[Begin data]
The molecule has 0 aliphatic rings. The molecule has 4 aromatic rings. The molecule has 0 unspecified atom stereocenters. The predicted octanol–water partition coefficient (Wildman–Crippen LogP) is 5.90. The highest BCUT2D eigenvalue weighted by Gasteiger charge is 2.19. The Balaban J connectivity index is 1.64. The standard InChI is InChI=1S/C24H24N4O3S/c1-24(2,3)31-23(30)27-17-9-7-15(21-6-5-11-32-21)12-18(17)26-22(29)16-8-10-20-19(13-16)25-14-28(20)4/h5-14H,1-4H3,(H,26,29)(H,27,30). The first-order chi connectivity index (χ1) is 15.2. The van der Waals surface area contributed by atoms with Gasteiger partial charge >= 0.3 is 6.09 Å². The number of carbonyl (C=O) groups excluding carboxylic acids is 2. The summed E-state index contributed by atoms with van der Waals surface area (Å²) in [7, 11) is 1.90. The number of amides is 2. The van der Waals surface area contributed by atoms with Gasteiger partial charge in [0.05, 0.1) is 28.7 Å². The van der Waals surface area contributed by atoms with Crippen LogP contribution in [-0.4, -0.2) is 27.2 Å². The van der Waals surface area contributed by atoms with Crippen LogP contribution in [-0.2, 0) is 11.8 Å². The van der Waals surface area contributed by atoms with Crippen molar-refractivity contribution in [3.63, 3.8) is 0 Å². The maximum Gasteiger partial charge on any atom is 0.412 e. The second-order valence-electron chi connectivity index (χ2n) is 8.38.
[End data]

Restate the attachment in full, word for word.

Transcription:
The molecule has 0 aliphatic rings. The molecule has 4 aromatic rings. The molecule has 0 unspecified atom stereocenters. The predicted octanol–water partition coefficient (Wildman–Crippen LogP) is 5.90. The highest BCUT2D eigenvalue weighted by Gasteiger charge is 2.19. The Balaban J connectivity index is 1.64. The standard InChI is InChI=1S/C24H24N4O3S/c1-24(2,3)31-23(30)27-17-9-7-15(21-6-5-11-32-21)12-18(17)26-22(29)16-8-10-20-19(13-16)25-14-28(20)4/h5-14H,1-4H3,(H,26,29)(H,27,30). The first-order chi connectivity index (χ1) is 15.2. The van der Waals surface area contributed by atoms with Gasteiger partial charge >= 0.3 is 6.09 Å². The number of carbonyl (C=O) groups excluding carboxylic acids is 2. The summed E-state index contributed by atoms with van der Waals surface area (Å²) in [7, 11) is 1.90. The number of amides is 2. The van der Waals surface area contributed by atoms with Gasteiger partial charge in [0.05, 0.1) is 28.7 Å². The van der Waals surface area contributed by atoms with Crippen LogP contribution in [-0.4, -0.2) is 27.2 Å². The van der Waals surface area contributed by atoms with Crippen LogP contribution in [-0.2, 0) is 11.8 Å². The van der Waals surface area contributed by atoms with Crippen molar-refractivity contribution in [3.63, 3.8) is 0 Å². The maximum Gasteiger partial charge on any atom is 0.412 e. The second-order valence-electron chi connectivity index (χ2n) is 8.38.